On the Books: Guantanamo detainee pens column on censorship after being denied Russell Brand's book; Pearson's non-profit arm reaches $7.7 million settlement

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Censorship, a settlement, and self-improvement — all topics in today’s book news. Read on for the top headlines:

Guantanamo Bay detainee Shaker Aamer dictated a column for the New Statesman about the prison’s censorship after he was denied from reading Russell Brand’s Booky Wook 2. [New Statesman]

The Pearson Foundation, the nonprofit arm of educational publishing giant Pearson Inc., has said it will pay a $7.7 million settlement over allegations that it was used to advance its parent company. [The Wall Street Journal]

The Dictionary of American Regional English is now available online — but only for subscribers. [DARE]

British novelist Colin Wilson, known for 1956’s The Outsider, has died at age 82. [BBC News]

The Books for a Better Life Awards, which honor self-improvement authors, unveiled its finalists, including authors Michael Moss, Naoki Higashida, and Temple Grandin. [Publishers Weekly]

In other news, Beyoncé dropped her surprise album last night, with a track called “Flawless” featuring Nigerian writer Chimamanda Ngozi Adichie, author of Americanah. [Colorlines]

Here’s a headline you don’t see every day: “Online publications see a future in print.” Matt Pearce explores the flipside to the “print is dead” belief, writing that “some of the very people who helped pioneer online-only journalism and criticism” have begun to head back to print, including Pitchfork.com and the Los Angeles Review of Books. [LA Times]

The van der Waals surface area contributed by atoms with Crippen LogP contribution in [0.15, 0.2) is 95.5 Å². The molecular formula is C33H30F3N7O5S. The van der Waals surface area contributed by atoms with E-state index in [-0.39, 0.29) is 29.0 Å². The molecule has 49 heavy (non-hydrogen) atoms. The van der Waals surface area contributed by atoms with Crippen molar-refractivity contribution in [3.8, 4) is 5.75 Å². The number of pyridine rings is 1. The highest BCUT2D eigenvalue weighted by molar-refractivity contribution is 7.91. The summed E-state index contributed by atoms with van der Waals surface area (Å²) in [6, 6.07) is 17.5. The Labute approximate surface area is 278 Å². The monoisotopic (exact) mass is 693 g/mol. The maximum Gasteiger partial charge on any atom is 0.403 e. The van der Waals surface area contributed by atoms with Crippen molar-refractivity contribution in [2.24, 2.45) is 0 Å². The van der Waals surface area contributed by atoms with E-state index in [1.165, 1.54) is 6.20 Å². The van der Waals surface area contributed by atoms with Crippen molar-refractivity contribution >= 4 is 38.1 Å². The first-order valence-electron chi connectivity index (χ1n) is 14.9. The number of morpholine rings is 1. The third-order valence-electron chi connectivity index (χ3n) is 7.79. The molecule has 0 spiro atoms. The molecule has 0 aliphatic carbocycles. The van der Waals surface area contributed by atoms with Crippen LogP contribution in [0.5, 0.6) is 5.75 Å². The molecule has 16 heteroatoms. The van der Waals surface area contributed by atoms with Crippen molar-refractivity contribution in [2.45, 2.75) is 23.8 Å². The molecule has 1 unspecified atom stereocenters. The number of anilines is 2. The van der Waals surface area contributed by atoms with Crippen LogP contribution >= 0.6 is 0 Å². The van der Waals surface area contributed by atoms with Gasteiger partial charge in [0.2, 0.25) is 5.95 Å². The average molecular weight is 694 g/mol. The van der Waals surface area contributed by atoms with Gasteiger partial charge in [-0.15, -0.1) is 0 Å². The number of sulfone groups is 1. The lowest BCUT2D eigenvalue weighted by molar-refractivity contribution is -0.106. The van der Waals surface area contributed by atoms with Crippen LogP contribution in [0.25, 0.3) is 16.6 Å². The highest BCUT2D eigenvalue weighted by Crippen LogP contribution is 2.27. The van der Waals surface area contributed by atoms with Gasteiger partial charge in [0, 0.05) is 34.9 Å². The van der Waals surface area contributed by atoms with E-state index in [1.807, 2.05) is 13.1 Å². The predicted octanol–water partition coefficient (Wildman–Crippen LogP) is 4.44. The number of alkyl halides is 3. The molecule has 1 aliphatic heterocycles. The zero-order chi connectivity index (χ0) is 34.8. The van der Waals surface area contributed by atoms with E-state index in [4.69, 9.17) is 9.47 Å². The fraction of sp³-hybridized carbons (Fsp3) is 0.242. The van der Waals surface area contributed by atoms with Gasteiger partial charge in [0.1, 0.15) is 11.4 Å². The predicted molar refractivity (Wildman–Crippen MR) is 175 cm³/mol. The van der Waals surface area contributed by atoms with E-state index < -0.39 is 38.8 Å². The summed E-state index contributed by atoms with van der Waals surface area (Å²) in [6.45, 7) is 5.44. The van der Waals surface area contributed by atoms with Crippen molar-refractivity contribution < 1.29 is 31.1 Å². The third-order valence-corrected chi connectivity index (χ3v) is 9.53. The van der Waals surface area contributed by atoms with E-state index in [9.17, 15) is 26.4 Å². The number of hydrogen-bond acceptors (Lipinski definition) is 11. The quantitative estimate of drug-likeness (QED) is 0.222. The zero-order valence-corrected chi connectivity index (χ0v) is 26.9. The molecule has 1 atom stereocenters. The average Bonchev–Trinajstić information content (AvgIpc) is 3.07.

Alice Gregory delves into what it takes to write about anorexia, “the Impossible Subject,” considering how modern books tend to only tackle the subject in first person. [The New Yorker]

Up for debate: Should the term “long-form” be used? The Atlantic‘s editor-in-chief James Bennet penned an essay arguing against calling lengthy articles “long-form” journalism. [The Atlantic]

In case you’re curious, here are Bill Gates’ favorite books of 2013, mostly non-fiction works about the modern world. [The Verge]


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